These glades are most highly developed in the area of the Central Basin (Nashville Basin) in Tennessee where they are widespread and display high levels of endemism, which is when a species is confined to a unique geographic location or habitat type.
An extremely fragile ecosystem
As shown in the photos below, much of this fragile ecosystem has been destroyed or severely damaged by humans. Historically, the glades have been viewed as barren wastelands open to activities such as target shooting, drinking, and off-road vehicles. The latter has greatly damaged these fragile ecosystems. Many have been destroyed by urban sprawl, agriculture, and dumping everything from old cars to household appliances.
However, these areas support highly specialized species of plant communities, some of which are found nowhere else in the world.
Soluble limestone rock forms the karst topography of the glades which includes surface sink holes and subterranean water. An underlying cave network is home to many extraordinary cave organisms. Cedar glades are characterized by very thin soil and exposed, rocky patches surrounded by Eastern red cedar trees. In the forested southeastern United States, glade environments vary seasonally. They display standing water in the winter due to poor drainage and hot, dry conditions in summer.
What are cedar glades?
A calcareous glade is an ecological community found in the central eastern United States. Calcareous glades occur where bedrock such as limestone is near or at the surface along with very shallow, sparse soil. Because of the shallow soil and the extreme conditions created by it, trees are often unable to grow in the glades. This results in a habitat that is usually sunny, dry and hot. Calcareous glade vegetation has more in common with a desert habitat than a grassland and is dominated by small spring annuals along with occasional geophyte or succulent perennials.
The use of the words glades and barrens to describe dry, rocky communities in the United States is not applied uniformly and often used interchangeably. Calcareous glade communities can integrate with dry rocky prairies, particularly in sloping habitats. Their unsuitability for agriculture has resulted in the glades lack of development and has allowed them to thrive undisturbed by human development. Cedar in the name comes from the abundance of eastern red cedar trees that grow along the margins of the glades or in cracks in the bedrock where roots gain a foothold.
Rare plant species of Tennessee's cedar glades
Several species of plants grow only in the cedar glades. With such a geographically limited range, they are considered to be very rare. These endemic species include:
Pyne’s Ground Plum (Astragalus bibullatus)
Tennessee Milkvetch (Astragalus tennesseensis)
Leafy Prairie Clover (Dalea foliosa)
Gattinger’s Prairie Clover (Dalea gattingeri)
Glade Larkspur (Delphinium carolinianum ssp. calciphilum)
Tennessee Coneflower (Echinacea tennesseensis)
Glade Cresses (Leavenworthia spp.)
Gattinger’s Lobelia (Lobelia appendiculata var. gattingeri)
False Gromwell (Onosmodium molle)
Nashville Breadroot (Pediomelum subacaule)(pictured directly below)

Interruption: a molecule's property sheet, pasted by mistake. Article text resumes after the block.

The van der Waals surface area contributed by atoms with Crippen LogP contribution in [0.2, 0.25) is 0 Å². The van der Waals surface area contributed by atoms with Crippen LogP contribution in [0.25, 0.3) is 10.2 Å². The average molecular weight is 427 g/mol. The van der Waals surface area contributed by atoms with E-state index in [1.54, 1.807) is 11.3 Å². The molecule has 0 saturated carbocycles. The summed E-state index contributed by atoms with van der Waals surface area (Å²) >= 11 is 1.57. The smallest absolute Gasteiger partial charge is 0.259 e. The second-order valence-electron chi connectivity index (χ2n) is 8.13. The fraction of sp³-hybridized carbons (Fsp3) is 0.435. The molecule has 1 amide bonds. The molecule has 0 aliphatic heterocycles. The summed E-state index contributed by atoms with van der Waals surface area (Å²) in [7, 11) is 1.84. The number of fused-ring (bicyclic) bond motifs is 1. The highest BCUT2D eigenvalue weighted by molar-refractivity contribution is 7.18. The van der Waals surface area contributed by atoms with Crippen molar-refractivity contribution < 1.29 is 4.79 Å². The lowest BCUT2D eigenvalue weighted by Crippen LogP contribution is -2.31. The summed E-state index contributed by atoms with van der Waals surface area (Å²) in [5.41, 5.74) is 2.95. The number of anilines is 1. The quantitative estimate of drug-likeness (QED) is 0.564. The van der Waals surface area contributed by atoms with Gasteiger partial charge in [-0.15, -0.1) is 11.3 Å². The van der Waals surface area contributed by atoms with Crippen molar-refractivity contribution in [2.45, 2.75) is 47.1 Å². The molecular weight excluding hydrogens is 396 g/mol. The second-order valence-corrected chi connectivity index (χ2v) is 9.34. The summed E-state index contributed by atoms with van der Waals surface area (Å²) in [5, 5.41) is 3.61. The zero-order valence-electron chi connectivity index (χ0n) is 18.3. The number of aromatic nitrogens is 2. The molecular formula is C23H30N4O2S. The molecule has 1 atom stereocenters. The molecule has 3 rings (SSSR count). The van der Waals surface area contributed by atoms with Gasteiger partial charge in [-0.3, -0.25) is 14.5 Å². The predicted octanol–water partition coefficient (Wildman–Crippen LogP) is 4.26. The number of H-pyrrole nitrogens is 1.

Glade Phacelia (Phacelia dubia var. interior)
Limestone Fameflower (Talinum calcaricum)
Sunnybell Lilly (Schoenolirion croceum)
Two primary reasons for their survival
These plants develop characteristics that make them particularly well adapted to the specific environment. Many cedar glade plants have traits that help them survive the hot, dry summer. Some are winter annuals, producing seeds that spend the summer in a dormant state and then germinate in autumn. Others produce very long root systems that find their way through bedrock fissures to access water, or they have water storage structures such as fleshy leaves.
Glade plants cannot compete successfully in other environments. Most are very shade intolerant which makes it difficult for them to compete in environments with deeper soil that can support the growth of shade trees and shrubs.
Birds of the glades
Professor Elsie Quarterman
Elsie Quarterman (1910-2014), Professor Emerita of biology at Vanderbilt University and one of the country's first prominent female plant ecologists, was the first woman to serve as an academic department chair at Vanderbilt University. She is best known for her work on the ecology of Tennessee cedar glades. Named in her honor, the Elsie Quarterman Cedar Glade is a 185-acre natural area in Rutherford County, Tennessee that is a recovery site for the Tennessee coneflower.
Professor Quarterman is credited with rediscovering the native Tennessee coneflower (Echinacea tennesseensis) in 1960. The plant is found only in Middle Tennessee cedar glades and was previously thought to be extinct. It became the first plant endemic to Tennessee to be protected by the Endangered Species Act. Because of her efforts to establish more populations within the cedar glades, it was removed from the list in 2011. She also supervised seven doctoral students, including Stewart Ware, a plant ecologist at the College of William and Mary, and Carol and Jerry Baskin, professors of Biology, Ecology and Evolutionary Biology, and Plant Sciences at the University of Kentucky.